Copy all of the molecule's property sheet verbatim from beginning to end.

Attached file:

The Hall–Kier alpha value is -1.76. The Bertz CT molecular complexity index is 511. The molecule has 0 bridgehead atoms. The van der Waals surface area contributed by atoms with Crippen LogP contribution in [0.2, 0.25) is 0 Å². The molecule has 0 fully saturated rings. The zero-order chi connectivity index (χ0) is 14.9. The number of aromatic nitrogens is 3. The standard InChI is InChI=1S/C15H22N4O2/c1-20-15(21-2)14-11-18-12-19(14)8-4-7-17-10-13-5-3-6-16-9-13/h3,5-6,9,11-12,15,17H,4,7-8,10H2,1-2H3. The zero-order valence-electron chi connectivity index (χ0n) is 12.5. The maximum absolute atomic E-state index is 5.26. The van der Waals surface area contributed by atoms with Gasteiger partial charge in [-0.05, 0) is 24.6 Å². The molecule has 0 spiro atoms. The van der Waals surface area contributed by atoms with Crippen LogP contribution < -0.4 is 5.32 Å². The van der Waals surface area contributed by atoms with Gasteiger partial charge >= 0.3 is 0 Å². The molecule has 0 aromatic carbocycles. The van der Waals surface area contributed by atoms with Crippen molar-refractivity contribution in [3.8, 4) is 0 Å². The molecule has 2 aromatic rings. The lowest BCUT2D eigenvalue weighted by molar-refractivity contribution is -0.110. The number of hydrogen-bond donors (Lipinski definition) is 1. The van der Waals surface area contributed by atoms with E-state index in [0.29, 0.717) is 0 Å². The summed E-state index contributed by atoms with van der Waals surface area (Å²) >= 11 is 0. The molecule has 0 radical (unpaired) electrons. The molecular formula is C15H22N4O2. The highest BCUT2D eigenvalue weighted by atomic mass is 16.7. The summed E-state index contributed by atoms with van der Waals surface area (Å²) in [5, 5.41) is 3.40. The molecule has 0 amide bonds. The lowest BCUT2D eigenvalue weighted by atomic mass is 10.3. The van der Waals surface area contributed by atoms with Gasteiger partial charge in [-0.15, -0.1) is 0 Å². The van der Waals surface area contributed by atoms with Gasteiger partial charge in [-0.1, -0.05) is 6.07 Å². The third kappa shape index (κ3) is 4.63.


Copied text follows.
The Hall–Kier alpha value is -1.76. The Bertz CT molecular complexity index is 511. The molecule has 0 bridgehead atoms. The van der Waals surface area contributed by atoms with Crippen LogP contribution in [0.2, 0.25) is 0 Å². The molecule has 0 fully saturated rings. The zero-order chi connectivity index (χ0) is 14.9. The number of aromatic nitrogens is 3. The standard InChI is InChI=1S/C15H22N4O2/c1-20-15(21-2)14-11-18-12-19(14)8-4-7-17-10-13-5-3-6-16-9-13/h3,5-6,9,11-12,15,17H,4,7-8,10H2,1-2H3. The zero-order valence-electron chi connectivity index (χ0n) is 12.5. The maximum absolute atomic E-state index is 5.26. The van der Waals surface area contributed by atoms with Gasteiger partial charge in [-0.05, 0) is 24.6 Å². The molecule has 0 spiro atoms. The van der Waals surface area contributed by atoms with Crippen LogP contribution < -0.4 is 5.32 Å². The van der Waals surface area contributed by atoms with Gasteiger partial charge >= 0.3 is 0 Å². The molecule has 0 aromatic carbocycles. The van der Waals surface area contributed by atoms with Crippen molar-refractivity contribution in [3.8, 4) is 0 Å². The molecule has 2 aromatic rings. The lowest BCUT2D eigenvalue weighted by molar-refractivity contribution is -0.110. The number of hydrogen-bond donors (Lipinski definition) is 1. The van der Waals surface area contributed by atoms with E-state index in [0.29, 0.717) is 0 Å². The summed E-state index contributed by atoms with van der Waals surface area (Å²) >= 11 is 0. The molecule has 0 radical (unpaired) electrons. The molecular formula is C15H22N4O2. The highest BCUT2D eigenvalue weighted by atomic mass is 16.7. The summed E-state index contributed by atoms with van der Waals surface area (Å²) in [5, 5.41) is 3.40. The molecule has 0 amide bonds. The lowest BCUT2D eigenvalue weighted by atomic mass is 10.3. The van der Waals surface area contributed by atoms with Gasteiger partial charge in [-0.15, -0.1) is 0 Å². The van der Waals surface area contributed by atoms with Gasteiger partial charge in [-0.1, -0.05) is 6.07 Å². The third kappa shape index (κ3) is 4.63.